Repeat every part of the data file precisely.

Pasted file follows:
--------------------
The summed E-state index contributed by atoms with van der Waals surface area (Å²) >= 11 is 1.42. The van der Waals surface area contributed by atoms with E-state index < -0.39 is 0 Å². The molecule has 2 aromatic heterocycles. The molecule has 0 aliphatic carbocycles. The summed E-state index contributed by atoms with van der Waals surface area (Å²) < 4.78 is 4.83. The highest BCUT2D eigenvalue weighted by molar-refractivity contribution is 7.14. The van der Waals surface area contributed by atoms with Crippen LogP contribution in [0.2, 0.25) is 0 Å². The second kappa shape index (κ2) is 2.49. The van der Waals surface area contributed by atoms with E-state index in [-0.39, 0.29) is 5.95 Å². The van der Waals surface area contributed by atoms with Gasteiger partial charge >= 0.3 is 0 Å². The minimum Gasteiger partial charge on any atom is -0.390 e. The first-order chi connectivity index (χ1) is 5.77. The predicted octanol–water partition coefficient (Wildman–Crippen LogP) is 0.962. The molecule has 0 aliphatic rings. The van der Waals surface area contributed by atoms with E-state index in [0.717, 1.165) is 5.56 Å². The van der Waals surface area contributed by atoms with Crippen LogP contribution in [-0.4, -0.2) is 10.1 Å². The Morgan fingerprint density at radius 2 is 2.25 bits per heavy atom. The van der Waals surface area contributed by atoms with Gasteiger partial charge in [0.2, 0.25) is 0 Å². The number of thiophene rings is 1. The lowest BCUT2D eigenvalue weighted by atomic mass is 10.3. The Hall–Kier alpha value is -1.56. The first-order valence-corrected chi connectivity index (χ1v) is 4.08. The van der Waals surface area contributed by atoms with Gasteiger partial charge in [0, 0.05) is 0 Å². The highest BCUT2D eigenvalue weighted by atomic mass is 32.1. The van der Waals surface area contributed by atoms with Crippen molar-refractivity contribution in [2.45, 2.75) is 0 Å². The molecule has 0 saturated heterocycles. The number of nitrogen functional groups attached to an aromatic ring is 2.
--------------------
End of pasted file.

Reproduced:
The summed E-state index contributed by atoms with van der Waals surface area (Å²) >= 11 is 1.42. The van der Waals surface area contributed by atoms with E-state index < -0.39 is 0 Å². The molecule has 2 aromatic heterocycles. The molecule has 0 aliphatic carbocycles. The summed E-state index contributed by atoms with van der Waals surface area (Å²) < 4.78 is 4.83. The highest BCUT2D eigenvalue weighted by molar-refractivity contribution is 7.14. The van der Waals surface area contributed by atoms with Crippen LogP contribution in [0.2, 0.25) is 0 Å². The second kappa shape index (κ2) is 2.49. The van der Waals surface area contributed by atoms with E-state index in [-0.39, 0.29) is 5.95 Å². The van der Waals surface area contributed by atoms with Gasteiger partial charge >= 0.3 is 0 Å². The minimum Gasteiger partial charge on any atom is -0.390 e. The first-order chi connectivity index (χ1) is 5.77. The predicted octanol–water partition coefficient (Wildman–Crippen LogP) is 0.962. The molecule has 0 aliphatic rings. The van der Waals surface area contributed by atoms with E-state index in [0.717, 1.165) is 5.56 Å². The van der Waals surface area contributed by atoms with Crippen LogP contribution in [-0.4, -0.2) is 10.1 Å². The Morgan fingerprint density at radius 2 is 2.25 bits per heavy atom. The van der Waals surface area contributed by atoms with Gasteiger partial charge in [0.2, 0.25) is 0 Å². The number of thiophene rings is 1. The lowest BCUT2D eigenvalue weighted by atomic mass is 10.3. The Hall–Kier alpha value is -1.56. The first-order valence-corrected chi connectivity index (χ1v) is 4.08. The van der Waals surface area contributed by atoms with Gasteiger partial charge in [0, 0.05) is 0 Å². The highest BCUT2D eigenvalue weighted by atomic mass is 32.1. The van der Waals surface area contributed by atoms with Crippen molar-refractivity contribution in [2.45, 2.75) is 0 Å². The molecule has 0 saturated heterocycles. The number of nitrogen functional groups attached to an aromatic ring is 2.